Objective: Inflammatory back pain (IBP) is the earliest and most common symptom of axial SpA. However, there is very little information about the prevalence of IBP in the UK. In this cross-sectional cohort study we examined the prevalence of IBP in a UK primary care population using three published IBP criteria.
Methods: Potential participants aged 18-80 years were identified from the records of a large general practice in Norfolk, UK, with 17 177 patients. Read codes were used to identify those who had consulted their general practitioner on at least one occasion with back pain. A self-completed screening questionnaire was sent to a sample of 978 patients, enquiring about symptoms of IBP and extra-spinal manifestations of SpA. Questionnaire responses were used to determine whether patients met the Assessment of SpondyloArthritis international Society (ASAS), Calin and Berlin IBP criteria.
Results: Five hundred and five completed questionnaires were returned (response rate 51.6%). The median age of respondents was 60 years [interquartile range (IQR) 48-67] and 44.8% were male. The minimum prevalence of IBP among patients with at least one previous consultation for back pain was 7.7% (95% CI 6.2, 9.5) using the ASAS criteria, 13.5% (11.5, 15.8) using the Calin criteria and 15.4% (13.3, 17.8) using the Berlin criteria. There was no significant difference in prevalence between men and women, and between different age groups. Extrapolated to the practice population as a whole, the minimum prevalence of IBP in a UK primary care population is 1.7-3.4%.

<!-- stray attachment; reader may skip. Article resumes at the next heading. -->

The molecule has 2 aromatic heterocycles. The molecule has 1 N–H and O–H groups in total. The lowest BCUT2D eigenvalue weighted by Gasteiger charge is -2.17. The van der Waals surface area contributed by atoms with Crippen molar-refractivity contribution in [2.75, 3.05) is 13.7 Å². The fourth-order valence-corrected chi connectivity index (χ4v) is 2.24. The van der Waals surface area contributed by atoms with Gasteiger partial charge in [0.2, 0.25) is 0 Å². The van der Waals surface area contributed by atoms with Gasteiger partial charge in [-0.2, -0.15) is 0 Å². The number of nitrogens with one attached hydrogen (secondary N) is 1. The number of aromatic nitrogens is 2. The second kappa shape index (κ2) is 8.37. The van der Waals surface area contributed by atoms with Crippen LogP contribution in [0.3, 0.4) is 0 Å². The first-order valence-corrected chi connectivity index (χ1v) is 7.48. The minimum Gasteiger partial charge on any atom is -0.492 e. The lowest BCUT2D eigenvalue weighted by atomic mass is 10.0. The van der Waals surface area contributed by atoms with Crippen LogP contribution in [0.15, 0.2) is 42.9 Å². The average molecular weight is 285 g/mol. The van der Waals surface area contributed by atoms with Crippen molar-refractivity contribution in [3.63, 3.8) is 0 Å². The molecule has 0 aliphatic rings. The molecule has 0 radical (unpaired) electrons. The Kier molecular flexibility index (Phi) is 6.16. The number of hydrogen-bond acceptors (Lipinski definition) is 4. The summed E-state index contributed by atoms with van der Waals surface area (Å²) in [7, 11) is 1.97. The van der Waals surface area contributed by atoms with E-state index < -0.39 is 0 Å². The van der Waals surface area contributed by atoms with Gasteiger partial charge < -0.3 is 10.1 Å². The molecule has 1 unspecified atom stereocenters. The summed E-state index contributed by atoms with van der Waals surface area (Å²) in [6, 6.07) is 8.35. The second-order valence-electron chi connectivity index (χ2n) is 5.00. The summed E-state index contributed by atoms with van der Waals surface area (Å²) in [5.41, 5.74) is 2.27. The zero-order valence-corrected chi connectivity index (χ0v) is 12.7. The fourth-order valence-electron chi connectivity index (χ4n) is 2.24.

Conclusion: The prevalence of IBP varies significantly depending on the criteria used for classification.
Keywords: ankylosing spondylitis; classification; cohort; inflammatory back pain; prevalence; spondyloarthropathy.